At some point in your life, you may have heard the saying: “the rich get rich and the poor get poorer.” So, is there any truth to that? Will capitalism always create profit at the expense of those who need it the most? In many ways, the answer is unfortunately yes. According to the Council on Foreign Relations, “Inequality is an inevitable product of capitalist activity.” In nations like America whose thriving capitalist economies mark them as global superpowers, this isn’t good news. While the last 30 years have seen globally declining rates of income inequality as less developed economies play catch-up, economic growth in nations like the U.S., U.K., Canada, and Australia has disproportionately benefited the top 1% of earners.
Contrary to popular conservative belief, this is not just a problem for the poor. When combined with rising economic insecurity, failure to address inequality erodes the pillars of social order for all classes and creates backlash which may endanger the future of the capitalist system. According to Margareta Hanouz, head of global competitiveness and risks at the World Economic Forum, “There is a widespread sense that the growth model we’ve been following in past years does not deliver, in terms of increasing the incomes of the population.” Consider the uptick of usage of automation in factories. Many politicians are quick to blame globalization and outsourcing for job loss in the U.S.; however, the WEF’s report from last year emphasizes that the role of automation in worker displacement represents a key threat to the economy. Switching to automation seems to be an easy decision. Machines don’t need breaks, don’t make mistakes, and don’t need medical insurance. However, a report by PwC estimates that 38% of U.S. jobs have the potential to be replaced by robots and artificial intelligence, which would leave staggering numbers of Americans out of their jobs.
Increasing rates of income inequality don’t just affect economics. Forbes reports that wage disparities have contributed to a “lack of solidarity” among people at opposite ends of the income spectrum. This has manifested itself in the political polarization of the United States, especially in recent years. With the growing divide in lifestyles from those at the top to the bottom, this polarization has created a sense of disunity throughout a nation whose motto is “E Pluribus Unum,” or “out of many, one,” referring to the historical unification of separate colonies to form a powerful, united body. And this will only grow worse as time goes on, as future generations only experience more of the divided lifestyle that income inequality has bestowed upon them.
So, if capitalism will inevitably lead to the devastating fate of inequality, why do we want to remain a capitalist society? Historian Jerry Z. Miller writes in a publication of the CFO that over the last few centuries, capitalism has generated a staggering leap in human progress, which has contributed to unprecedented increases to standards of living and created a lot of potential for future innovation and development. The coexistence of capitalism and democracy is entirely possible. As an example, look to the creation of the modern welfare state in the middle of the twentieth century. Since then, America has been pelted with a string of incredible technological developments and alterations to how we view finance and trade which have knocked the scale off balance.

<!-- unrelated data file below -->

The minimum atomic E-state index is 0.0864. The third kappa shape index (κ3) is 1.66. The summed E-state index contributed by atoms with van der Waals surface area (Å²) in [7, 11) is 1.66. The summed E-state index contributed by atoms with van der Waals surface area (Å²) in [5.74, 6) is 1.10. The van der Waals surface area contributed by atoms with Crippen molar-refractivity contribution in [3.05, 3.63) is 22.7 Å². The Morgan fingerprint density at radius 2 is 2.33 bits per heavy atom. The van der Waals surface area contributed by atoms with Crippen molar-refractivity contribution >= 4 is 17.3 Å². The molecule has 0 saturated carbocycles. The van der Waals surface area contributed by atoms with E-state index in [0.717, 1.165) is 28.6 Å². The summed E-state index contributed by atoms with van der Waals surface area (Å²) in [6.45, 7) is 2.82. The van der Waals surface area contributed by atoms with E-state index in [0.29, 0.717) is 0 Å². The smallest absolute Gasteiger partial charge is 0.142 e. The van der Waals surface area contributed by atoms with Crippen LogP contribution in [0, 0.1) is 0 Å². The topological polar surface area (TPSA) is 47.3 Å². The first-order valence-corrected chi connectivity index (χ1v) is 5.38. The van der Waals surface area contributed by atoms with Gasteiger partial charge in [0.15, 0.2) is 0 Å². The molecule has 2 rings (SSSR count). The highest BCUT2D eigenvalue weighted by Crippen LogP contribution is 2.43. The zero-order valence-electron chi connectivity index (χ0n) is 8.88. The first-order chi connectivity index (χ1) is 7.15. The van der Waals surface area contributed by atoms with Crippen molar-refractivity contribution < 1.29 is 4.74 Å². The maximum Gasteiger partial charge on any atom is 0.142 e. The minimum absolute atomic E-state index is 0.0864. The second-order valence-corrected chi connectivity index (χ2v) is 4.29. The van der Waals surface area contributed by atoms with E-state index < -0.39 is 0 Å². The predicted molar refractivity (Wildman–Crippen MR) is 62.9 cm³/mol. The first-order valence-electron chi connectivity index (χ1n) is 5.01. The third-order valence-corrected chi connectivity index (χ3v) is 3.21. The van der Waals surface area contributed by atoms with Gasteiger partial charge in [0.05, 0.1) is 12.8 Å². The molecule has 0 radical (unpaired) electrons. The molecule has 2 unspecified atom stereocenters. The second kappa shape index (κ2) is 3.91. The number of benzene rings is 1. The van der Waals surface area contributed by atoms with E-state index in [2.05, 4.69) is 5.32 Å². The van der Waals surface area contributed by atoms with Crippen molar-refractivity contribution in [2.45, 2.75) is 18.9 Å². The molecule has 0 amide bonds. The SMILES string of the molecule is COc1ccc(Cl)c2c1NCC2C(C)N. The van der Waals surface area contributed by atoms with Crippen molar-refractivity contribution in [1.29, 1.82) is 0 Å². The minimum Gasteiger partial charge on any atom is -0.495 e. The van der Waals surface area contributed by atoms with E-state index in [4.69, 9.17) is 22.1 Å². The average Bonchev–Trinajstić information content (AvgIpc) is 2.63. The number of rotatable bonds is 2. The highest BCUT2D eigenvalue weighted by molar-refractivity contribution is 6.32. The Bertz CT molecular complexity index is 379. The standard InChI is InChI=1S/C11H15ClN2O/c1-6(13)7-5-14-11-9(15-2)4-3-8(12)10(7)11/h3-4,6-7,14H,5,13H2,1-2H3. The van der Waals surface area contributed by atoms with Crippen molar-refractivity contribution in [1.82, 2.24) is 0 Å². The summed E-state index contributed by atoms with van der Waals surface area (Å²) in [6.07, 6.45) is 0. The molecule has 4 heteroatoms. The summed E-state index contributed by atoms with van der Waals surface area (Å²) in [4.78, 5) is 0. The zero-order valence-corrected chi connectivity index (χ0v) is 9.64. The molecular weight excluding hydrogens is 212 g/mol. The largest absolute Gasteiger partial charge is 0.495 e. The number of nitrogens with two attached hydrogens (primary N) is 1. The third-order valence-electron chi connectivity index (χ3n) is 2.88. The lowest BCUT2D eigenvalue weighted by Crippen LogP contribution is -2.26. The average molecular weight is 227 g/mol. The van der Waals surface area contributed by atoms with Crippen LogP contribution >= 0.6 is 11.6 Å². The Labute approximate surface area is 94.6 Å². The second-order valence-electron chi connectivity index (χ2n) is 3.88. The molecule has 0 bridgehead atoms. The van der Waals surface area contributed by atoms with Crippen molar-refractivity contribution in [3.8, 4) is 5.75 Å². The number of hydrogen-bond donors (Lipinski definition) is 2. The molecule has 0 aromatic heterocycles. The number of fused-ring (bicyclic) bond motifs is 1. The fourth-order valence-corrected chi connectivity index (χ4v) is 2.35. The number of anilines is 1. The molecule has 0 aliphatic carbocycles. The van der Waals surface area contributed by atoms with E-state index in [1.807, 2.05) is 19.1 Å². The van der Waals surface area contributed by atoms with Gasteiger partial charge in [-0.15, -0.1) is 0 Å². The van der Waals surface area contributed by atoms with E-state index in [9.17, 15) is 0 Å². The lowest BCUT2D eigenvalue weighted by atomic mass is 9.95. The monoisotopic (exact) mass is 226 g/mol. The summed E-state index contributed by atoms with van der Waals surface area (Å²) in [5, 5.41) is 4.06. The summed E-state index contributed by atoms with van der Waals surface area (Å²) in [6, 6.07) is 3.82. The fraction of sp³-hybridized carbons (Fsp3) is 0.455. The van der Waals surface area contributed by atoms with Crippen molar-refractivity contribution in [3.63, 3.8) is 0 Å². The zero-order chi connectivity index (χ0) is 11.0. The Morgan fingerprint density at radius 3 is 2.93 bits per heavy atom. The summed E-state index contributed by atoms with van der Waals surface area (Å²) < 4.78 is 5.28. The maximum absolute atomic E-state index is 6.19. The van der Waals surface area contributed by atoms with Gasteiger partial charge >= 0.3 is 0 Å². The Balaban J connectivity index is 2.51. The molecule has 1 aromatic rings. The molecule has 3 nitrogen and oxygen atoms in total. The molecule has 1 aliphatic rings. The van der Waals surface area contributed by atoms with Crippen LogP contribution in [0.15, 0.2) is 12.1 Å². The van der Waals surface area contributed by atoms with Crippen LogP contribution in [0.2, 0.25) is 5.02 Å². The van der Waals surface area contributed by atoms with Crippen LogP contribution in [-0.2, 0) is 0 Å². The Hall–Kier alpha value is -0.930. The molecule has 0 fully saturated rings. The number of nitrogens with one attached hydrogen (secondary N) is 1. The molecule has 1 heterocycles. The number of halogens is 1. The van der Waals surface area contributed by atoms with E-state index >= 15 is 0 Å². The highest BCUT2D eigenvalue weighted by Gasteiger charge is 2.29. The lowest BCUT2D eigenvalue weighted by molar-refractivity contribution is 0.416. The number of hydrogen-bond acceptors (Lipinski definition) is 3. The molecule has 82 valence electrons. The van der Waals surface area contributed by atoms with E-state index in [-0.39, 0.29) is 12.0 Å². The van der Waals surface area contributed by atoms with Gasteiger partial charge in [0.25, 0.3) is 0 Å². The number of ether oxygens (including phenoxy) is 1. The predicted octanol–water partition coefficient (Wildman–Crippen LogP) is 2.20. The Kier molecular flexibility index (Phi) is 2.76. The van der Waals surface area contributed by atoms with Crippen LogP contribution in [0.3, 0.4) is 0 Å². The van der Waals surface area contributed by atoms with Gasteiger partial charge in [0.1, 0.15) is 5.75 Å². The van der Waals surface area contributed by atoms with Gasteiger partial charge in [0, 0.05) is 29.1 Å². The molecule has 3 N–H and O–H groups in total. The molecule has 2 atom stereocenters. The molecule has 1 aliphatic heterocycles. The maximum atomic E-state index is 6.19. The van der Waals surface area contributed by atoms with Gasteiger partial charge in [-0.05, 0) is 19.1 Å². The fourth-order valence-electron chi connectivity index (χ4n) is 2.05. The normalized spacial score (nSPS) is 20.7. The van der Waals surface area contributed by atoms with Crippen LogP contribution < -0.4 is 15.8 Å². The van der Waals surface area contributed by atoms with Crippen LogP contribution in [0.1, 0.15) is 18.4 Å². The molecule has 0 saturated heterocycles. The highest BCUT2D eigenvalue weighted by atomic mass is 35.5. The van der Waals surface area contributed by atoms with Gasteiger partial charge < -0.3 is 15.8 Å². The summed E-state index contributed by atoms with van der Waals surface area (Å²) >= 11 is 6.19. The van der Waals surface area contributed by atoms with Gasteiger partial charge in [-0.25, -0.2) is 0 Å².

Many suggestions have arisen regarding how capitalist nations should go about rebalancing the system. While conservatives have been largely ignorant of the issue, the left has spent countless dollars attempting to eradicate it with government action. Neither of these approaches will remain viable as we continue to experience a period of exponential growth and development. The first step to discovering an effective solution is to acknowledge the issue. Inequality is an inevitable product of capitalist activity. As a society we will have to develop creative solutions which allow us to reap the benefits associated with the dynamic nature of capitalism without furthering the growing divide between the rich and the poor. Secondly, I suggest that we continue to incentivise investment into education. In order to solve this threat to our society, we need to give people the resources to help themselves. In order to thrive in an increasingly competitive capitalist society, an education is a necessity.
If we don’t take this growing gap seriously soon, it may pass the point of no return for any remedy whatsoever. Peter Turchin, a professor at the University of Connecticut’s Department of Ecology and Evolutionary Biology used historical and mathematical modeling to predict the potential of a societal collapse within the next decade as a result of wealth inequality, stagnating well-being, growing political fragmentation, and governmental dysfunction. Society already passed a dangerous tipping point in 2016. There is too much on the line for us to continue letting capitalism run rampant without minimizing its growing potential – lest we may not only see inequality gaps to widen, but America to be no more.
Graphics: Nicole Kye